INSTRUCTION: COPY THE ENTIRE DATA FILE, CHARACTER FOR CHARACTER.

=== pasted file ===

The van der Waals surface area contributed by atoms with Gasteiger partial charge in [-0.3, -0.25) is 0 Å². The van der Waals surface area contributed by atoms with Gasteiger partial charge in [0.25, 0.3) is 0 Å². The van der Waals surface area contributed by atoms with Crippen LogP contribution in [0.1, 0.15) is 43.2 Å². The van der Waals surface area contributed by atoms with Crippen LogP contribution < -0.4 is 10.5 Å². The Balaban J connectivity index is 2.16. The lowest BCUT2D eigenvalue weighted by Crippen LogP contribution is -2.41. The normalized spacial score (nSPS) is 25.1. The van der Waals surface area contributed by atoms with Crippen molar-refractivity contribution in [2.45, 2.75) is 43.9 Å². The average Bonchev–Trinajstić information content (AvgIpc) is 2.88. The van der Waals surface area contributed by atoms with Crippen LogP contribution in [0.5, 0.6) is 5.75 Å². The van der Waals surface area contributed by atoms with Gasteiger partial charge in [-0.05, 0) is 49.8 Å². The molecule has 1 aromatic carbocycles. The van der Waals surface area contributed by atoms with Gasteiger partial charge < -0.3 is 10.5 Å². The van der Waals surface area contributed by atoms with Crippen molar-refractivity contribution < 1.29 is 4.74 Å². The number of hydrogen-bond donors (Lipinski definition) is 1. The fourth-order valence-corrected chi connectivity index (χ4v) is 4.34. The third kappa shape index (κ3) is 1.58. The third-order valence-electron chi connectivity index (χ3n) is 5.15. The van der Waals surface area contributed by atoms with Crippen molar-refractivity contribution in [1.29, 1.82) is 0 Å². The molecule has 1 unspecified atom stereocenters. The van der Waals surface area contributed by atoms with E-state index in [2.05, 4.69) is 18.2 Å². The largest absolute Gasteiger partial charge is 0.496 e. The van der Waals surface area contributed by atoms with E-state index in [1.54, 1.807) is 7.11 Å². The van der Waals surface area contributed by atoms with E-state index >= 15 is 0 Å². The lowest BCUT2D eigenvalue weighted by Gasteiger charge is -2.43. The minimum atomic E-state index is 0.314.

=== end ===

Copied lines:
The van der Waals surface area contributed by atoms with Gasteiger partial charge in [-0.3, -0.25) is 0 Å². The van der Waals surface area contributed by atoms with Gasteiger partial charge in [0.25, 0.3) is 0 Å². The van der Waals surface area contributed by atoms with Crippen LogP contribution in [0.1, 0.15) is 43.2 Å². The van der Waals surface area contributed by atoms with Crippen LogP contribution < -0.4 is 10.5 Å². The Balaban J connectivity index is 2.16. The lowest BCUT2D eigenvalue weighted by Crippen LogP contribution is -2.41. The normalized spacial score (nSPS) is 25.1. The van der Waals surface area contributed by atoms with Crippen molar-refractivity contribution in [2.45, 2.75) is 43.9 Å². The average Bonchev–Trinajstić information content (AvgIpc) is 2.88. The van der Waals surface area contributed by atoms with Crippen LogP contribution in [0.5, 0.6) is 5.75 Å². The van der Waals surface area contributed by atoms with Gasteiger partial charge in [-0.05, 0) is 49.8 Å². The molecule has 1 aromatic carbocycles. The van der Waals surface area contributed by atoms with Gasteiger partial charge < -0.3 is 10.5 Å². The van der Waals surface area contributed by atoms with Crippen molar-refractivity contribution < 1.29 is 4.74 Å². The number of hydrogen-bond donors (Lipinski definition) is 1. The fourth-order valence-corrected chi connectivity index (χ4v) is 4.34. The third kappa shape index (κ3) is 1.58. The third-order valence-electron chi connectivity index (χ3n) is 5.15. The van der Waals surface area contributed by atoms with Crippen molar-refractivity contribution in [1.29, 1.82) is 0 Å². The molecule has 1 unspecified atom stereocenters. The van der Waals surface area contributed by atoms with E-state index in [2.05, 4.69) is 18.2 Å². The largest absolute Gasteiger partial charge is 0.496 e. The van der Waals surface area contributed by atoms with E-state index in [1.54, 1.807) is 7.11 Å². The van der Waals surface area contributed by atoms with E-state index >= 15 is 0 Å². The lowest BCUT2D eigenvalue weighted by Gasteiger charge is -2.43. The minimum atomic E-state index is 0.314.